Engineer brothers down tools for life in the priesthood
THREE brothers who worked in construction have downed tools and taken up the Bible to join the priesthood.
Jim and twins Rory and Brian Doyle from Wexford were all successful civil engineers before they decided to give it all up to become men of the cloth.
Two brothers have already been ordained as priests, while the third brother is in his third year in a seminary in Canterbury, England.
Last week, Fr Brian Doyle (36) was ordained in Murrintown, Co Wexford, at the same Roman Catholic church in which he was baptised and made his first Holy Communion and Confirmation.
In nearby Monamolin, outside Gorey, Co Wexford, his older brother Fr Jim Doyle (39), is already serving as a priest.
"When we were in our 20s and living in Galway, if you told us we were going to be priests we would have laughed at you.
"I am a civil engineer and my two brothers have doctorates in engineering and we could easily have gone down the road and set up a construction company and ended up owing millions," said Fr Jim Doyle.
Jim worked with Sisk for a number of years but while working with aid agency Concern on projects in poverty stricken Cambodia and Barundi, he found his vocation.
"As a priest, you are busier than on a building site, where you only work from eight till six. In this job, it can be from dawn to dusk. I didn't become a priest for the easy life. It is what I wanted to do. Why compromise by taking second best?
"I am only here in Monamolin a few weeks and my parish priest was my old headmaster in St Peter's secondary school in Wexford Town; it's funny how things turn out,'' he said.
Although Rory has another couple of years to go before he is fully ordained, it never dawned on him that one day he would go for the priesthood.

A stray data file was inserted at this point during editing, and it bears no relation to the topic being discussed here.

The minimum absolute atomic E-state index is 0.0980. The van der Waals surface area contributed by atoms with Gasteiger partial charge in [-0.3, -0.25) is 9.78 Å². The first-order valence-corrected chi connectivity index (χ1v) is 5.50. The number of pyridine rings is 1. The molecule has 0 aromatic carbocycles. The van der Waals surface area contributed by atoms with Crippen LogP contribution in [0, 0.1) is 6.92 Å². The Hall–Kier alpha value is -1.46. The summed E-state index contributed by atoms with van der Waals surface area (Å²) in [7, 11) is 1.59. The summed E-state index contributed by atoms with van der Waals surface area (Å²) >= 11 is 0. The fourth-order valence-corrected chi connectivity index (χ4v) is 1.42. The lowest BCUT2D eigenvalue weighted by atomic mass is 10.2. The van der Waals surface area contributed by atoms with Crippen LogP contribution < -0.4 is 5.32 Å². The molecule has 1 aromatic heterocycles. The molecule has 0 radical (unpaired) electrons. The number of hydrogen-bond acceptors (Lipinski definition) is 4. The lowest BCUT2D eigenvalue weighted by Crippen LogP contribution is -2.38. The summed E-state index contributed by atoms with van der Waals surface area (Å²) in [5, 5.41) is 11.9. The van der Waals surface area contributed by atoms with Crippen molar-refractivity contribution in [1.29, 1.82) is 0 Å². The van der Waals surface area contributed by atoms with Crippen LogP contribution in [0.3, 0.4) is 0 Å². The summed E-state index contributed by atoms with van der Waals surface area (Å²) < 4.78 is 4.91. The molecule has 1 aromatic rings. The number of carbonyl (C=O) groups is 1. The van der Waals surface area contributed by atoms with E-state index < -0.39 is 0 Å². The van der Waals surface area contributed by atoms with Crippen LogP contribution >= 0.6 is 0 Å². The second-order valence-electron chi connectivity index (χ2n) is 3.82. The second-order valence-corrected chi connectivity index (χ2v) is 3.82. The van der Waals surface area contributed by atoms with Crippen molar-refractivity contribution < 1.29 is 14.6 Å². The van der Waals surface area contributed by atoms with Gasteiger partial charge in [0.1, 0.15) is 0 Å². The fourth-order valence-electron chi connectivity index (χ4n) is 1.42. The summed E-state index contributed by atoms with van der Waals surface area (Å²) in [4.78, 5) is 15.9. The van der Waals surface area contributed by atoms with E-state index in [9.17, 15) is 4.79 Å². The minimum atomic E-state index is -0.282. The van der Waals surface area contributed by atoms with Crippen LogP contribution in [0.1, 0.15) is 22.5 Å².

"When I was in college I just did the bare minimum and, like everyone else, I enjoyed going to parties and having a drink. If anyone said to me then that one day I was going to be a priest, I would not have believed it," he said.
"I was a civil engineer in Galway for six years and I left work when I was 33. My vocation developed over a period of time from when I was in Queens University doing a PhD and I met people in prayer groups.
"I felt a draw to the religious life and when I met the Franciscan Friars, I felt at home with them and joined.
"It is very rewarding life, but I suppose the biggest thing is not having a family," added Rory.
The brothers' proud dad Brian, from Murrintown, is delighted and, in equal measure, surprised his three sons have decided to become priests.
"I suppose we were surprised at the beginning but we took it in our stride. Me and my wife Joan are devout but we are not overly so.
"We are very proud but these things happen, we don't know why they happen. We're delighted -- it's God's plan for them and we are happy to be part of it.
"Rory joined the Franciscan Friars two years ago and he is based in Canterbury studying theology, so hopefully he will go on to the priesthood if he perseveres.
"We also have a daughter, Judith, who is an art teacher and she was married last year," he added.